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Justin Ward jumps over the Spanish fighting bull for his first move. Photo Courtesy of Todd Brewer

Rookie takes first win: Ranch hand wins Professional Bullfighting competition

RICHARDTON, N.D. - Richardton ranch hand, Justin Ward, pulled off his first Professional Bullfighting win coming home with $10,000.

"Once you're in the moment, you don't think about anything else and everything goes pretty smooth," said Ward, a 22-year-old originally from Mabel, Minn.

Competing in rodeo has been second nature to Ward, he started in rodeo when he was 10. He became interested in bullfighting about five years ago when he and a friend were asked to fight bulls at a rodeo.

"I tried it out and I have loved it ever since," Ward said.

Ward skipped his college graduation from Dickinson State University this past weekend to attend his second Bullfighters Only (BFO) event.

Ward competed in the Bullfighters Only Tri-Cities Invitational held in Kennewick, Wash., last weekend, where he picked up his first win. BFO is the elite of bullfighting and is invitation only.

According to, BFO is the exclusive competition platform of the world's top freestyle bullfighters. The Spanish bulls used in the competition are specifically bred for aggression and quickness.

His first BFO competition was in Oklahoma where he finished in fourth place. He has only been apart of the BFO for about a month and is already a stand out.

"They hold development camps, you sign up and go to those and they help you out and fine tweak your fighting skills," Ward said. "I went to one in California and apparently I was a stand-out there and that's how I got invited to Oklahoma."

There are two types of BFO competitions, the Wranglers, which are bullfights they do with rodeos and Stand Alone events, where it is just bullfighting. At the Wranglers the top three finishers get money. During Stand Alone competitions everyone is usually paid and the winner receives more.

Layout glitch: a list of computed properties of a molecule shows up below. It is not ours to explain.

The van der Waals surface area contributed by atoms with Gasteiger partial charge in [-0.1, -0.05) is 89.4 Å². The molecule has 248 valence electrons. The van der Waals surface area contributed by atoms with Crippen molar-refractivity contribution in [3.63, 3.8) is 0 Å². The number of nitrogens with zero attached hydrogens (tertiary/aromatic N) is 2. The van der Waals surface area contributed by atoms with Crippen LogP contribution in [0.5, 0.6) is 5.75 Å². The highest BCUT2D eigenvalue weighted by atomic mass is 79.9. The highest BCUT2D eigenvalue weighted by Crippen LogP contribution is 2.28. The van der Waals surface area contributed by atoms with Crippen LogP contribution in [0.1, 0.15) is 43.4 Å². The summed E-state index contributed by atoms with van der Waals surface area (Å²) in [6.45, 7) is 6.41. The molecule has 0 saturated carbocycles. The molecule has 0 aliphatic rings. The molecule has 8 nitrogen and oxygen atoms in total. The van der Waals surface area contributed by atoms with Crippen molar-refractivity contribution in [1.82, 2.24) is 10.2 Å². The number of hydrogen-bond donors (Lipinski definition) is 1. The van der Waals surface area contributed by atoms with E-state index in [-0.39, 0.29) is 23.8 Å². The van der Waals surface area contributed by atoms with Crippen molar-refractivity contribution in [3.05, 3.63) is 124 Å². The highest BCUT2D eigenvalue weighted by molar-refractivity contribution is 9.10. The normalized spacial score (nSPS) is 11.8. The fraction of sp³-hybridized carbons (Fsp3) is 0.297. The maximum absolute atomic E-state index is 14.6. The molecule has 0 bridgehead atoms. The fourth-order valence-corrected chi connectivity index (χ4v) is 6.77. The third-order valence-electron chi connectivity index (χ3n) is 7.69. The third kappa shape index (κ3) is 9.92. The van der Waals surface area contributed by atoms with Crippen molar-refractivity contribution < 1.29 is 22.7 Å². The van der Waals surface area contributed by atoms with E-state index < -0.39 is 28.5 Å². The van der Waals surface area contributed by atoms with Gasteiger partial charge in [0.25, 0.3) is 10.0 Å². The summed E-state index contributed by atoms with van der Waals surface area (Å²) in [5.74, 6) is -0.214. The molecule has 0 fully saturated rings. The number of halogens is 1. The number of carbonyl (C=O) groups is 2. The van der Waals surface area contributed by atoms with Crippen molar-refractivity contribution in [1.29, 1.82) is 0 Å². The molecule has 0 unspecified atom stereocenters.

BFO puts each bullfighter into a bracket and the highest scoring person in each group make the short round. Ward was placed in the Rookie Bracket this weekend, where he first competed against four other men then qualified for the short round where he scored 91 points to take the win.

"I work out really hard and run a bunch to get in shape," Ward said. "Bullfighting takes a lot of energy out of you."

Meditation and yoga are something that Ward uses to clear his mind and get prepared for these competitions. When he gets to the competition he said that hanging out with other competitors and past world champions help him get his mind right along with getting pumped up.

"It is a scary thing to go run at an animal that is trying to kill you," said Ward.

While competing in a BFO event there are 60 seconds that is set on a timer. The bullfighter is obligated to use 40 seconds of that and the remaining 20 seconds to "wow" the crowd. If the first 40 seconds is not finished for any reason, the competitor is disqualified.

"I jumped the bull for the first move at this one and that was the first time I ever did that," said Ward. "I looked at the bull beforehand and noticed he was shorter so I decided I could jump over him."

After the first move, the bull usually dictates what you do and that is why it is freestyle bullfighting.

"Now that I can get invited to these I will hopefully win some money and become a future world champion," said Ward.